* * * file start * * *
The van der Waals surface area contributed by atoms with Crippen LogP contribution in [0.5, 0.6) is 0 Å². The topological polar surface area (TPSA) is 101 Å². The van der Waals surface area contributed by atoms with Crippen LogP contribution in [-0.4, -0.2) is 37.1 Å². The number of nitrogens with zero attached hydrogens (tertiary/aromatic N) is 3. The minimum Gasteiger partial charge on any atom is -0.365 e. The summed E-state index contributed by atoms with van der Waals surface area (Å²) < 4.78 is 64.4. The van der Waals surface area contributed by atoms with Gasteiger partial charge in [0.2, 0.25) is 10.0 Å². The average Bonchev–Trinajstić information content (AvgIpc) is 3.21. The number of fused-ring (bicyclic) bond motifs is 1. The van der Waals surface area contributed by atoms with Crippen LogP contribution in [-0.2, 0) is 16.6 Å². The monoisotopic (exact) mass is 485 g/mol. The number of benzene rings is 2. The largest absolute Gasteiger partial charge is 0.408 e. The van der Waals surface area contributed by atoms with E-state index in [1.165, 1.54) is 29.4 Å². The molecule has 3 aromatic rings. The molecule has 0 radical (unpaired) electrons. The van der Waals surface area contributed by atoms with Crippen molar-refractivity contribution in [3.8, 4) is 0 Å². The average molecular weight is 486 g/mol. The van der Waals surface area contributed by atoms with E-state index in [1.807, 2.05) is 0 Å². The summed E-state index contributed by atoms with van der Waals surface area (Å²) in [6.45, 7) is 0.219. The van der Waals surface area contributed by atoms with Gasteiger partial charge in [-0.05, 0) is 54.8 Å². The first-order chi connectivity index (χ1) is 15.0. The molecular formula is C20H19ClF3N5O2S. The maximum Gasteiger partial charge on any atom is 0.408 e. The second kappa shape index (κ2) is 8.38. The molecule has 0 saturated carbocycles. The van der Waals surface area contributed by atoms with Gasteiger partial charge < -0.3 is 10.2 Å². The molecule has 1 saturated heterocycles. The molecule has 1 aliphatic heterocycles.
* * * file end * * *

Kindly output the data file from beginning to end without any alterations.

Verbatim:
The van der Waals surface area contributed by atoms with Crippen LogP contribution in [0.5, 0.6) is 0 Å². The topological polar surface area (TPSA) is 101 Å². The van der Waals surface area contributed by atoms with Crippen LogP contribution in [-0.4, -0.2) is 37.1 Å². The number of nitrogens with zero attached hydrogens (tertiary/aromatic N) is 3. The minimum Gasteiger partial charge on any atom is -0.365 e. The summed E-state index contributed by atoms with van der Waals surface area (Å²) < 4.78 is 64.4. The van der Waals surface area contributed by atoms with Gasteiger partial charge in [0.2, 0.25) is 10.0 Å². The average Bonchev–Trinajstić information content (AvgIpc) is 3.21. The number of fused-ring (bicyclic) bond motifs is 1. The van der Waals surface area contributed by atoms with Crippen LogP contribution in [-0.2, 0) is 16.6 Å². The monoisotopic (exact) mass is 485 g/mol. The number of benzene rings is 2. The largest absolute Gasteiger partial charge is 0.408 e. The van der Waals surface area contributed by atoms with E-state index in [1.165, 1.54) is 29.4 Å². The molecule has 3 aromatic rings. The molecule has 0 radical (unpaired) electrons. The van der Waals surface area contributed by atoms with Crippen molar-refractivity contribution in [3.8, 4) is 0 Å². The average molecular weight is 486 g/mol. The van der Waals surface area contributed by atoms with E-state index in [1.807, 2.05) is 0 Å². The summed E-state index contributed by atoms with van der Waals surface area (Å²) in [6.45, 7) is 0.219. The van der Waals surface area contributed by atoms with Gasteiger partial charge in [-0.05, 0) is 54.8 Å². The first-order chi connectivity index (χ1) is 15.0. The molecular formula is C20H19ClF3N5O2S. The maximum Gasteiger partial charge on any atom is 0.408 e. The second kappa shape index (κ2) is 8.38. The molecule has 0 saturated carbocycles. The van der Waals surface area contributed by atoms with Gasteiger partial charge < -0.3 is 10.2 Å². The molecule has 1 saturated heterocycles. The molecule has 1 aliphatic heterocycles.